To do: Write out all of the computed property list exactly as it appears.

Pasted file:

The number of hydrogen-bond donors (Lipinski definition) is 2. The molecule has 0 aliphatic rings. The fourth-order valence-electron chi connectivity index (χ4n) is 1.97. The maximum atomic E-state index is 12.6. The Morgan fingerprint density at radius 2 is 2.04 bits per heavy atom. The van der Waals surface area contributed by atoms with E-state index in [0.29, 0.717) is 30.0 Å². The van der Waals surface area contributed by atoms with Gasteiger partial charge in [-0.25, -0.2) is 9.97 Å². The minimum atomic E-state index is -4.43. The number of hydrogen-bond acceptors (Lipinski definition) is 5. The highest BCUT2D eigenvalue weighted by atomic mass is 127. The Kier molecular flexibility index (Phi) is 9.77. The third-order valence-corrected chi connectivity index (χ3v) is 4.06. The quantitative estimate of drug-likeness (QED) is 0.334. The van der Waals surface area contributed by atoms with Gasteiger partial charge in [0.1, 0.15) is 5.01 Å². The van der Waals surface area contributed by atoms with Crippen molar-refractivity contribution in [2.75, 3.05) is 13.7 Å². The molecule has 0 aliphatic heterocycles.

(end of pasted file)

The number of hydrogen-bond donors (Lipinski definition) is 2. The molecule has 0 aliphatic rings. The fourth-order valence-electron chi connectivity index (χ4n) is 1.97. The maximum atomic E-state index is 12.6. The Morgan fingerprint density at radius 2 is 2.04 bits per heavy atom. The van der Waals surface area contributed by atoms with E-state index in [0.29, 0.717) is 30.0 Å². The van der Waals surface area contributed by atoms with Gasteiger partial charge in [-0.25, -0.2) is 9.97 Å². The minimum atomic E-state index is -4.43. The number of hydrogen-bond acceptors (Lipinski definition) is 5. The highest BCUT2D eigenvalue weighted by atomic mass is 127. The Kier molecular flexibility index (Phi) is 9.77. The third-order valence-corrected chi connectivity index (χ3v) is 4.06. The quantitative estimate of drug-likeness (QED) is 0.334. The van der Waals surface area contributed by atoms with Gasteiger partial charge in [0.1, 0.15) is 5.01 Å². The van der Waals surface area contributed by atoms with Crippen molar-refractivity contribution in [2.75, 3.05) is 13.7 Å². The molecule has 0 aliphatic heterocycles.